Ty Weaver It’s really neat, the way we operate. We have guys in every branch of the military, some guys are canine handlers and on SWAT teams, so when we look at new products it almost always comes through what we call the “SOD” (the Special Operations Division) and we look at it and give inputs on all different aspects.

“How can we make this better?” or “Did you think about this?” just trying to cover as many bases as possible. We strive to get the most use out of every part we build as possible.

Cheaper Than Dirt Let’s talk holsters for a minute. We’ve seen more and more of these holsters come out that accommodate pistol mounted lasers. As lasers become cheaper, less expensive and more readily available, more and more end users, not just police and law enforcement, but regular people carrying concealed handguns are looking for a way to carry that weapon securely concealed in a holster that can accommodate a laser. Can we look forward to seeing more laser holsters coming out from Blackhawk?

Ty Weaver Oh yeah, I mean that simple line that we have now, we already do nylon, leather and the polymer based SERPA holsters, and the SERPA holsters are already designed from the ground up so that when you reholster your weapon, if you have a Crimson Trace laser mounted to your weapon it’ll already accept that.

We also have light bearing holsters. One of the new items we’re coming out within the next 6 to 8 months is our concealed CQC holster light bearing. We did it as a level 3 duty holster for law enforcement. Now we’re taking it a bit farther so that people can carry a concealed weapon with a weapon mounted light as well.

As we go along, we’re developing more and more holsters for different brand weapons, but also incorporating the different accessories that are available out there in the market.

Cheaper Than Dirt Holsters are one those things that you can pretty much chase the long tail of the market forever. There’s almost a never ending possibility of different combinations of lights, lasers, and other accessories. How do you decide where to draw the line and what holster to customize for a specific gun/laser/light combo, and what to go ahead and stick with a universal-style nylon holster for?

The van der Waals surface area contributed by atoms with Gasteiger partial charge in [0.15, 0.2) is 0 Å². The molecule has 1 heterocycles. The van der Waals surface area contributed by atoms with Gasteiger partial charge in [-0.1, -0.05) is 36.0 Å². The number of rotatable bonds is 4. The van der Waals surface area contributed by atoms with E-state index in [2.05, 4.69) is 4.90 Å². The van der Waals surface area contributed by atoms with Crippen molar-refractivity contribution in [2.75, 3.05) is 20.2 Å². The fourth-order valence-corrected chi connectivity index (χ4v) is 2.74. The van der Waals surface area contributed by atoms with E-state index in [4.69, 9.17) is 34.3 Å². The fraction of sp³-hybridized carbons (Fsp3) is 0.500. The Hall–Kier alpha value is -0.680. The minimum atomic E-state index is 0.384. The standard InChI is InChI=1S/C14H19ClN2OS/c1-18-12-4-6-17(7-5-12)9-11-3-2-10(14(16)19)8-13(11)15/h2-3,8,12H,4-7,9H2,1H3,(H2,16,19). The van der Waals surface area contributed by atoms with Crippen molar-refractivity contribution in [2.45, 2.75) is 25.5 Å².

Ty Weaver Well, look at holsters like our SERPA line. Obviously it’s expensive to do a mold for every gun, and you have a left and right hand version of each so you have two molds at a minimum, but we look at the industry out there and we have great connections. Within our Special Operations Division we have a guy who worked for SIG for several years. I worked for H&K for seven and a half years, and we have great relationships with people at GLOCK and Springfield, so we get input from them. They let us know what the most popular models are and what’s selling.

A lot of manufacturers will come to us and say “Hey can you do a holster for this weapon we’re going to come out with,” and we get ahead of the curve on that as well. One of the unique things is that we do the traditional leather and nylon, but one of the unique things about the SERPA is it’s a modular system.

For example, if you buy the CQC holster, it comes with both a paddle and a belt mount. But if you want to turn it into a shoulder holster you don’t have to buy another holster, you just buy the shoulder holster mount. If you wanted to buy an adapter to put it onto MOLLE gear or the PALS type of military webbing, we have that mount so that you don’t have to buy a whole new holster to accommodate that mission profile. Now you just buy an accessory and mount that holster on to it.
We’ve also done the quick disconnect system which is an 8 point gear system where you can mount this to any of the platforms and literally, within few seconds, mount and remove the holster and move it from platform to platform.

It actually started when the German military came to us and said “Look, we want to build a holster from our thigh to our chest, because we are out on foot patrol and we have our weapon on a drop leg holster, but once we mount up on a vehicle, we can’t access that when we’re sitting and it’s very difficult with your body arm to access it like that, so we want to be able to transfer to a chest platform.”